Bye bye SM

After the horizon check, and a check of the VHF radio, the crew entered a code into P62 to tell the computer that they were about to lose the service module. The spacecraft was then yawed 45 degrees to the left to help the departing SM to avoid collision. Because the CM's thrusters could not impart translation motions, they could only cause rotations, the task of ensuring a sufficient separation distance was left to the SM.

Jettisoning the service module was an intricate task left almost entirely to automatic systems that not only severed the CM/SM cables and pipes safely, but also ensured that the SM was moved well away. However, the SM was the primary source of power, oxygen and cooling, and inadvertently separating the two modules any earlier in the flight would have had disastrous consequences for the crew. Therefore, as with most other events that occurred only once yet demanded the highest reliability, the SECS took care of disconnecting the umbilical lines between the two modules, cutting the ties that held them together and controlling the SM's evasive manoeuvres, all of which occurred in just a few seconds.

The process began when the CMP applied power to the logic circuits of the SECS and armed the pyrotechnic system, connecting dedicated batteries to their control circuits. After the arming sequence was complete, the flip of a switch began the separation sequence. As would be expected, this switch was guarded by a metal cover to avoid accidental operation. The SECS then assumed control.

A command was sent to a controller box in the service module. This started a timer to trigger the RCS jets on the SM, ready to move the now unwanted hardware away from the CM after separation. Many systems on board the SM remained active to support the separation process. In particular, two fuel cells continued to supply power for the jettison controller and the thrusters, and to fire the pyrotechnics that severed the steel ties holding the CM and SM together.

Electrical connections across the umbilical were carefully disconnected by an arrangement of cams and levers in the CM, powered by a small explosive charge that literally unplugged the cables between the two spacecraft before another pyrotechnic charge drove a guillotine through all the cables and plumbing that ran between them. Three strong tension ties that ran through the command module's heatshield were all that held the two modules together. On command from the SM's event controller, each was cut by two separate explosive charges allowing springs beneath each of six support pads to push the modules apart.

As the service module came free, its controller fired its jets both to pull it away from the command module and impart a spin that attempted to stabilise its motion. Originally those thrusters that were working to pull it away continued firing until depletion or failure. However, early Apollo crews discovered that despite these efforts to take the SM well away from the CM, the complex dynamics of the remaining propellant in the tanks caused the departing SM to turn around and approach the CM again.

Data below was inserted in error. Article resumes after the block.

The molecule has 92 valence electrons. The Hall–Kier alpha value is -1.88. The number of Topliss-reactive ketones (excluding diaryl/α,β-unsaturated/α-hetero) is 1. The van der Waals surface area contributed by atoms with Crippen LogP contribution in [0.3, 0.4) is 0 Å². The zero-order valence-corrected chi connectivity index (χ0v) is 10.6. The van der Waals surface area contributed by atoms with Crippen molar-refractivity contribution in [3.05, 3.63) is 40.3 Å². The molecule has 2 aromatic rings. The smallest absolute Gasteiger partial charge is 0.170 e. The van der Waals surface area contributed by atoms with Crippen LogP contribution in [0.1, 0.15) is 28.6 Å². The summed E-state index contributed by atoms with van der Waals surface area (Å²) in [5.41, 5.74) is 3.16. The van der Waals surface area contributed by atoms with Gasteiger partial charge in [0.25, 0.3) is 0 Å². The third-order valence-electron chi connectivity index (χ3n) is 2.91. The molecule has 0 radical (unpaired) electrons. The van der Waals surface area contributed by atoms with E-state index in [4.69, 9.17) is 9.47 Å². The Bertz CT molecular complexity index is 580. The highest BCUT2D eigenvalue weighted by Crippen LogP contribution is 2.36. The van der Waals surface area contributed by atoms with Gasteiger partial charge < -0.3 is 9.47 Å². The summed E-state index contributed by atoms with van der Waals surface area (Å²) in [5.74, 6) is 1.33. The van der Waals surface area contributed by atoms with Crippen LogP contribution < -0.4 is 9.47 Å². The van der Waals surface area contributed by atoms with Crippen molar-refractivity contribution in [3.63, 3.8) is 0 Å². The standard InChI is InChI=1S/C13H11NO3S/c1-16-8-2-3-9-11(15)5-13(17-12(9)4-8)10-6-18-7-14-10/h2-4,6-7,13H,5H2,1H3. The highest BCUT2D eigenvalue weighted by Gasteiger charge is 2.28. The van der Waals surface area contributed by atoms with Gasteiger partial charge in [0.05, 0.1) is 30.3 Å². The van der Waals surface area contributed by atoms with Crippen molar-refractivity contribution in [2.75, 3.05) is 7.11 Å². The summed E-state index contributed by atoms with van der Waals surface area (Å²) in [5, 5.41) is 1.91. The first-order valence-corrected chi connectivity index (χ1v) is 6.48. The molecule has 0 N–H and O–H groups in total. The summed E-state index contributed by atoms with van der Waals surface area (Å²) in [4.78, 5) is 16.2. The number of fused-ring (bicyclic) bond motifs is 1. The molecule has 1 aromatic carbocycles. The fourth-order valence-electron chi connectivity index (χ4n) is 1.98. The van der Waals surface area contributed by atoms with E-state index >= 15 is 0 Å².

During their debriefing, the Apollo 11 crew were asked if they saw their service module.

''It flew by to the right and a little above us, straight ahead,'' added Buzz Aldrin. ''It was spinning up. It was first visible in window number four, then later in window number two, really spinning.''

This problem was cured by shorter separation burns.

After the SM had gone, the crew quickly checked the pressures in their RCS tanks, safed the system that had fired the explosive devices and checked that their batteries still had enough power for the final leg of the mission. The CM was yawed back 45 degrees to face backwards along their flight path, and then pitched down to be oriented in the correct attitude to enter the atmosphere. At this point, Collins noted how the weak thrust from water vapour leaving the steam duct interfered with his attempts to yaw. The vapour came from the evaporator, now their only means of losing heat. ''When I got a yaw rate started, the water boiler would fight me, the rate would reduce to near zero, and I would then have to make another input.''

At this point, they were in a heads-down attitude with the lift vector up. With everything verified, the CMP pressed 'Proceed' on the DSKY, placing control of their attitude in the hands of the autopilot. Its display showed their impact coordinates and a check of their heads-up/down status at which point 'Proceed' was again pressed to pass control of the re-entry profile fully into the computer's hands.

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